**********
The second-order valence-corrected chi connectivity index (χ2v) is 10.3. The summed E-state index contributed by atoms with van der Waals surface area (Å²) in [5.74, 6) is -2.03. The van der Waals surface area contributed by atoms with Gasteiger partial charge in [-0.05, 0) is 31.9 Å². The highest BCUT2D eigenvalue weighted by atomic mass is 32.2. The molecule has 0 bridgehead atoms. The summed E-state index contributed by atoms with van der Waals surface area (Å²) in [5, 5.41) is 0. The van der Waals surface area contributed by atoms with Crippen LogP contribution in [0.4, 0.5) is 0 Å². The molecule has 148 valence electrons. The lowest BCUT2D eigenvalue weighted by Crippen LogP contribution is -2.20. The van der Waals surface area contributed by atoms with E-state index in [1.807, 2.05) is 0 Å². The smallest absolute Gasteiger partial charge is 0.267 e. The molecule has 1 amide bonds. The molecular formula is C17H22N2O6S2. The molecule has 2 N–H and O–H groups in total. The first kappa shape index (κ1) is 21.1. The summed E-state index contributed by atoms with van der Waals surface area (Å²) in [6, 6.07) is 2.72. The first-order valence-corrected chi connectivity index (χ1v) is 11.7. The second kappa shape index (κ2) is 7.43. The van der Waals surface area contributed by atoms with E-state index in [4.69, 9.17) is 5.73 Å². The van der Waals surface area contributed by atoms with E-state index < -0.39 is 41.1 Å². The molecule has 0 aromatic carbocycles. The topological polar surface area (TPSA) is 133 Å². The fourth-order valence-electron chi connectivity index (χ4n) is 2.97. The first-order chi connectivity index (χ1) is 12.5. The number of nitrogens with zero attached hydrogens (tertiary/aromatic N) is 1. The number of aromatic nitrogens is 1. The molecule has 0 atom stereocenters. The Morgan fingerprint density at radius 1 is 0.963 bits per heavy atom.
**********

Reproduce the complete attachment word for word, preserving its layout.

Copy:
The second-order valence-corrected chi connectivity index (χ2v) is 10.3. The summed E-state index contributed by atoms with van der Waals surface area (Å²) in [5.74, 6) is -2.03. The van der Waals surface area contributed by atoms with Gasteiger partial charge in [-0.05, 0) is 31.9 Å². The highest BCUT2D eigenvalue weighted by atomic mass is 32.2. The molecule has 0 bridgehead atoms. The summed E-state index contributed by atoms with van der Waals surface area (Å²) in [5, 5.41) is 0. The van der Waals surface area contributed by atoms with Crippen LogP contribution in [0.4, 0.5) is 0 Å². The molecule has 148 valence electrons. The lowest BCUT2D eigenvalue weighted by Crippen LogP contribution is -2.20. The van der Waals surface area contributed by atoms with E-state index in [1.807, 2.05) is 0 Å². The smallest absolute Gasteiger partial charge is 0.267 e. The molecule has 1 amide bonds. The molecular formula is C17H22N2O6S2. The molecule has 2 N–H and O–H groups in total. The first kappa shape index (κ1) is 21.1. The summed E-state index contributed by atoms with van der Waals surface area (Å²) in [6, 6.07) is 2.72. The first-order valence-corrected chi connectivity index (χ1v) is 11.7. The second kappa shape index (κ2) is 7.43. The van der Waals surface area contributed by atoms with E-state index in [4.69, 9.17) is 5.73 Å². The van der Waals surface area contributed by atoms with E-state index < -0.39 is 41.1 Å². The molecule has 0 aromatic carbocycles. The topological polar surface area (TPSA) is 133 Å². The fourth-order valence-electron chi connectivity index (χ4n) is 2.97. The first-order chi connectivity index (χ1) is 12.5. The number of nitrogens with zero attached hydrogens (tertiary/aromatic N) is 1. The number of aromatic nitrogens is 1. The molecule has 0 atom stereocenters. The Morgan fingerprint density at radius 1 is 0.963 bits per heavy atom.